So as Saints' fans rightfully debate the popular "Ivory vs. Cadet" topic about who's better suited to being the team's 4th RB, it's important to note "role" and remember "options." While at first glance Cadet's skill set might seem ideally suited to the Saints' offense and special teams, Ivory offers a specialized skill that's in short supply on the roster. Further, Cadet's pass-catching ability--probably his best "skill" at this point--duplicates that of Sproles', PT's, and Ingram's, thus rendering Cadet's overall value a bit less relevant.
Though it's ultimately a moot point because both players will likely make the roster--assuming the Saints decide to break with last year's decision to carry two fullbacks--the larger point is that Ivory should not be so easily and suddenly dismissed because he's considered a one-dimensional "power back." His value to the Saints' offense is precisely connected to that dimension--one that ensures maximum diversity in the offensive arsenal and one that the Saints surely prize.
|Where y'at Roby?|
Of course it does.
Replacing Robert Meachem is not quite the simple task that many people have apparently made it out to be. First of all, the role of a "4th WR" in the Saints' offense is not one of marginal relevance.
Further, attaching Meachem's significance to that of a "4th WR" is a lazy oversimplification. Meachem played more snaps than any other WR on the team last season; he was much more than just a situational player. And his replacement in 2012 might be thrust into the same role if circumstances dictate.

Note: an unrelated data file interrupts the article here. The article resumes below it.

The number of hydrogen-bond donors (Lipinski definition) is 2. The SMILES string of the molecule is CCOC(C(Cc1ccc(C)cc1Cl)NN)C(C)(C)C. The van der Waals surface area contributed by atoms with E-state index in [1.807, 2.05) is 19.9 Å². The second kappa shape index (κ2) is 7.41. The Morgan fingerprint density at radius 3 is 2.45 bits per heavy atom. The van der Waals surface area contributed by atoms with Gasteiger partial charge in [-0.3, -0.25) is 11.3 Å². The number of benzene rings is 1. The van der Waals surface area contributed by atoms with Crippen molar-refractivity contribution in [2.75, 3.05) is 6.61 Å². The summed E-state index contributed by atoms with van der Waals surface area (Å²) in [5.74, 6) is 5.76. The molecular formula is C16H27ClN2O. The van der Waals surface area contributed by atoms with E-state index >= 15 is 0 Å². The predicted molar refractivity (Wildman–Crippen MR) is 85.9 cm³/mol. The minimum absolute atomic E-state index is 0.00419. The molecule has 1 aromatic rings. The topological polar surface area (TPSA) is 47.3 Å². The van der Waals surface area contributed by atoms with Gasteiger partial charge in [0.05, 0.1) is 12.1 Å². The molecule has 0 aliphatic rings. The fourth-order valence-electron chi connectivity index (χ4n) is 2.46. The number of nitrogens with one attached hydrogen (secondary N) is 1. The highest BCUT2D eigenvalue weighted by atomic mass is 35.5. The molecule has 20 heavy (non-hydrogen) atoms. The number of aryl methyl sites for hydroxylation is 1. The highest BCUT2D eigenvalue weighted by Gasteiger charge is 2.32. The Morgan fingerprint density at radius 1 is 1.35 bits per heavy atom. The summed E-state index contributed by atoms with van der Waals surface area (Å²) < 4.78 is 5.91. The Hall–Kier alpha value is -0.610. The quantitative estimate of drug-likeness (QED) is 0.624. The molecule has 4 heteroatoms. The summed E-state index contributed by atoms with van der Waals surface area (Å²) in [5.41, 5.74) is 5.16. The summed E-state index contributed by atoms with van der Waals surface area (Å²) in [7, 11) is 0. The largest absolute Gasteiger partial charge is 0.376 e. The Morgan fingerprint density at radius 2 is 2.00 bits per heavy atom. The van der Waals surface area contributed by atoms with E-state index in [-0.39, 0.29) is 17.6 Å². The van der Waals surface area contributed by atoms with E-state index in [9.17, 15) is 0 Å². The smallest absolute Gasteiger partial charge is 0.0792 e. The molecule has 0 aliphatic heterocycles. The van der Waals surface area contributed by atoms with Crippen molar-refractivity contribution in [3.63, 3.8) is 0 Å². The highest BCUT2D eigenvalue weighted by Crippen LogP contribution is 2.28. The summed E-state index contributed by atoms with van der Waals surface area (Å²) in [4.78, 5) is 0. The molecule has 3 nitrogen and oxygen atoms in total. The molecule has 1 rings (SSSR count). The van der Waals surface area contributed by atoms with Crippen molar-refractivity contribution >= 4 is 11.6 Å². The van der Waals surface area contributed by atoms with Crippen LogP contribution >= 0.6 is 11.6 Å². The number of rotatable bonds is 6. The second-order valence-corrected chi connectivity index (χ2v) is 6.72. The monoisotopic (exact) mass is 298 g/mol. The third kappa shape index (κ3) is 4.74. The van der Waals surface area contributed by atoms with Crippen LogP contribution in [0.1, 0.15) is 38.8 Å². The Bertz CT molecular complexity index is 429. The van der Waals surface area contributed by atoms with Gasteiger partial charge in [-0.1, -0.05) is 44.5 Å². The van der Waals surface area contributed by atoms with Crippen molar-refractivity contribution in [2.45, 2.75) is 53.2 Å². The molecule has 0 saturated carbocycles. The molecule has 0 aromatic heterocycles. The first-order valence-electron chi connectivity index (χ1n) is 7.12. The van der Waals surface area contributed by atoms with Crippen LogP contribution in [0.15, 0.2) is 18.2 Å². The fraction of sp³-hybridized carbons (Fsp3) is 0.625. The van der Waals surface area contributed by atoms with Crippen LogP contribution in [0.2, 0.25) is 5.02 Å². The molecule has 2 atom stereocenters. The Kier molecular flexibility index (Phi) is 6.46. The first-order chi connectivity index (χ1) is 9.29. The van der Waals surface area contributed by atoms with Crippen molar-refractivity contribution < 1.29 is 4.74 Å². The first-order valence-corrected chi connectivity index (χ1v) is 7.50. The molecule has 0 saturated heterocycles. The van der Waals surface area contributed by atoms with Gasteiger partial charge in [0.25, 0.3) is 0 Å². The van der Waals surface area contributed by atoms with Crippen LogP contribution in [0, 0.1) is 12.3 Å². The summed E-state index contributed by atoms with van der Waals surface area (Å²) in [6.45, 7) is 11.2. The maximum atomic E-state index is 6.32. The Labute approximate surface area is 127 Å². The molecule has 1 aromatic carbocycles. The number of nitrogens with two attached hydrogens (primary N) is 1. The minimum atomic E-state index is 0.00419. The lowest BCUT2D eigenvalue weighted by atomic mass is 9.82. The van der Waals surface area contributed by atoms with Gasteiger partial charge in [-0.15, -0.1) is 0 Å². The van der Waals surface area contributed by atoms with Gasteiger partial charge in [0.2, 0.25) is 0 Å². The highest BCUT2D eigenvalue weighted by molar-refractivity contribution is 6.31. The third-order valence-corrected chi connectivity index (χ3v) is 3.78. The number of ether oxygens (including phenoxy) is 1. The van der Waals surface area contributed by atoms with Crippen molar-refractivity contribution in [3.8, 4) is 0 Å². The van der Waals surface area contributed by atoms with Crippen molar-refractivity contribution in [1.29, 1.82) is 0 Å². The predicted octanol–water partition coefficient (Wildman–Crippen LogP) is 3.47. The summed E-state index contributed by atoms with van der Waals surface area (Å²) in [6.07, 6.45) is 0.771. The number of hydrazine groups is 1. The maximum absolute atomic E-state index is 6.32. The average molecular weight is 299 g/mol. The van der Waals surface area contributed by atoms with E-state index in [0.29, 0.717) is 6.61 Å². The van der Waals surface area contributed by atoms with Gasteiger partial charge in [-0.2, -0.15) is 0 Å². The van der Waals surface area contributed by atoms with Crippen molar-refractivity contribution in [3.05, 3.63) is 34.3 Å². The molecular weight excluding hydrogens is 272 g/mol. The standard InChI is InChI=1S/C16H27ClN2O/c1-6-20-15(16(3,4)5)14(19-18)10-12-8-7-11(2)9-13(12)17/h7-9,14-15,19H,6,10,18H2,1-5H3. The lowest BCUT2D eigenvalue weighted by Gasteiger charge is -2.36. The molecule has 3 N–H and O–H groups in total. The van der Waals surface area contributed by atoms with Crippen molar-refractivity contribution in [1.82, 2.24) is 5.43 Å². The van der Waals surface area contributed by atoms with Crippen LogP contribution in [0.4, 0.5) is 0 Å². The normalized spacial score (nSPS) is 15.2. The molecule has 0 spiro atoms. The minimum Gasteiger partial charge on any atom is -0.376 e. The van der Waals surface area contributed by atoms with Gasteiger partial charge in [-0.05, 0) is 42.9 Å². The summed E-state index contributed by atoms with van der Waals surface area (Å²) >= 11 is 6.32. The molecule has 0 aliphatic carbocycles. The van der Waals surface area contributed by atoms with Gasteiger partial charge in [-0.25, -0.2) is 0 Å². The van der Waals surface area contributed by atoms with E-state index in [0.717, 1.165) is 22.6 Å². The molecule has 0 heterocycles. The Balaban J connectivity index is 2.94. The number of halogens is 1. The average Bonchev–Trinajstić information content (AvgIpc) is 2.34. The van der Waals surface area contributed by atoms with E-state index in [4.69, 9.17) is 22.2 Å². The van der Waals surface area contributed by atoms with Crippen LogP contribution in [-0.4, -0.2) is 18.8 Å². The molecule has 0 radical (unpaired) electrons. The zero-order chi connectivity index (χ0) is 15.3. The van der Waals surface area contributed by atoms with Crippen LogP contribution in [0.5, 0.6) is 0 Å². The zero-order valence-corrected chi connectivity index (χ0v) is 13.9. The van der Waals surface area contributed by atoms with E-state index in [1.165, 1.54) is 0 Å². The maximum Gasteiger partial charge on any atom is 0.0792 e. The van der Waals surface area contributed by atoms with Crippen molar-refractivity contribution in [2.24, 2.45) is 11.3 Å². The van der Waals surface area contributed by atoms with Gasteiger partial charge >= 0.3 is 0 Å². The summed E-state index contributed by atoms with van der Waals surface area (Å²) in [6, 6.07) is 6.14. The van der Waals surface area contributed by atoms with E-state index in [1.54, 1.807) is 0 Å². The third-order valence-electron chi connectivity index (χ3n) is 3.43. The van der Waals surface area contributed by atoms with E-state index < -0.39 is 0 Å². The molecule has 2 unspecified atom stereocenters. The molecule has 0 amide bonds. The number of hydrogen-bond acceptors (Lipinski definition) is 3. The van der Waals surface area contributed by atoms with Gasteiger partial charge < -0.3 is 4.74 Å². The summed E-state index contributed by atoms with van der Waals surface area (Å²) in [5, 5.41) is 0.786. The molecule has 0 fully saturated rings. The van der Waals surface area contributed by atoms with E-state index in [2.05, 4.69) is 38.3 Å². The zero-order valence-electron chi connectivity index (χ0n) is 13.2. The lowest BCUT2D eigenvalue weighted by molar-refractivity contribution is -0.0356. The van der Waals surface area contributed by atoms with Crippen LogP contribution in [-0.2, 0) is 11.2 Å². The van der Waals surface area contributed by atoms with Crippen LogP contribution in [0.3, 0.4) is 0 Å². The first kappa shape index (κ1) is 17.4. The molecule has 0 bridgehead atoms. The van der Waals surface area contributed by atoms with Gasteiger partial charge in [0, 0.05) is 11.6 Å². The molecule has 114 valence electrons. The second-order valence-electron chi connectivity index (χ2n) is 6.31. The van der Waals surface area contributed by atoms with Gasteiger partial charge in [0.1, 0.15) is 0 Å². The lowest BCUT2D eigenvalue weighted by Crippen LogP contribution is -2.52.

While Meachem wasn't central to the offense's success like Graham, Sproles, and Colston were, he was nevertheless valued: he knew the playbook; was a reliable run blocker; and specialized as an excellent deep threat.
Since '09 Meachem has averaged 15.4 yards per reception. This ranks 12th in the NFL, and Meachem's Y/R eclipses that of Devery's during the same time span.
It's not going to be as simple as "plugging someone in"; while Meachem himself might not be critical to the offense, the execution of his role certainly is. So who will replace him? As of now, it's probably a combination of Courtney Roby and Joe Morgan. Nick Toon hasn't practiced in weeks due to a chronic foot injury; Adrian Arrington is rehabbing from knee surgery; and Andy Tanner suffered what appeared to be a high ankle sprain in last week's game.
Whoever gets Meachem's snaps is faced with replacing one of the league's better deep threats and one who was trusted by Payton in every offensive situation. Regardless of who ultimately wins the job, it's critical that Meachem's role be executed in a manner that allows the Saints offense to function with similar efficiency.
If the Saints intend on maintaining the best-ever offensive form they unleashed on overmatched defensive opponents in 2011, then ensuring that their multi-dimensional model is fully intact is of utmost importance in 2012.